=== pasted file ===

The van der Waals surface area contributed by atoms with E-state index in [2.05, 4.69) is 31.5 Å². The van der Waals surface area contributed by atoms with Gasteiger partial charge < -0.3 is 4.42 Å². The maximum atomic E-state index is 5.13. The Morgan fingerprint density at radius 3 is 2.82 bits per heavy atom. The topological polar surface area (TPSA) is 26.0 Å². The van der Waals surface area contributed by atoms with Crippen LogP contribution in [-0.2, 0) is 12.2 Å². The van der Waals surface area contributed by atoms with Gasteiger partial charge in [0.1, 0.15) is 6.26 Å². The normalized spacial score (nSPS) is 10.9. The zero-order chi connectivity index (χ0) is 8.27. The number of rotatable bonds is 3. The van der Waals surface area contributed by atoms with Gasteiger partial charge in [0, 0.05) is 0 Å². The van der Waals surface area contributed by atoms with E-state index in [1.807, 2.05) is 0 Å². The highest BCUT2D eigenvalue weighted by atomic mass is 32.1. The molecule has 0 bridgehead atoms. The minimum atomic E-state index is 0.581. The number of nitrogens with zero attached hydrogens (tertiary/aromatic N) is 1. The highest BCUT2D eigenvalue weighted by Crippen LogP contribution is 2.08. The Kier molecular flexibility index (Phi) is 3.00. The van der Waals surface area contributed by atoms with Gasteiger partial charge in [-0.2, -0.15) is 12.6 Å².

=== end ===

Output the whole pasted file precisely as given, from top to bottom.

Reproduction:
The van der Waals surface area contributed by atoms with E-state index in [2.05, 4.69) is 31.5 Å². The van der Waals surface area contributed by atoms with Gasteiger partial charge < -0.3 is 4.42 Å². The maximum atomic E-state index is 5.13. The Morgan fingerprint density at radius 3 is 2.82 bits per heavy atom. The topological polar surface area (TPSA) is 26.0 Å². The van der Waals surface area contributed by atoms with Crippen LogP contribution in [-0.2, 0) is 12.2 Å². The van der Waals surface area contributed by atoms with Gasteiger partial charge in [0.1, 0.15) is 6.26 Å². The normalized spacial score (nSPS) is 10.9. The zero-order chi connectivity index (χ0) is 8.27. The number of rotatable bonds is 3. The van der Waals surface area contributed by atoms with Gasteiger partial charge in [0, 0.05) is 0 Å². The van der Waals surface area contributed by atoms with E-state index in [1.807, 2.05) is 0 Å². The highest BCUT2D eigenvalue weighted by atomic mass is 32.1. The molecule has 0 bridgehead atoms. The minimum atomic E-state index is 0.581. The number of nitrogens with zero attached hydrogens (tertiary/aromatic N) is 1. The highest BCUT2D eigenvalue weighted by Crippen LogP contribution is 2.08. The Kier molecular flexibility index (Phi) is 3.00. The van der Waals surface area contributed by atoms with Gasteiger partial charge in [-0.2, -0.15) is 12.6 Å².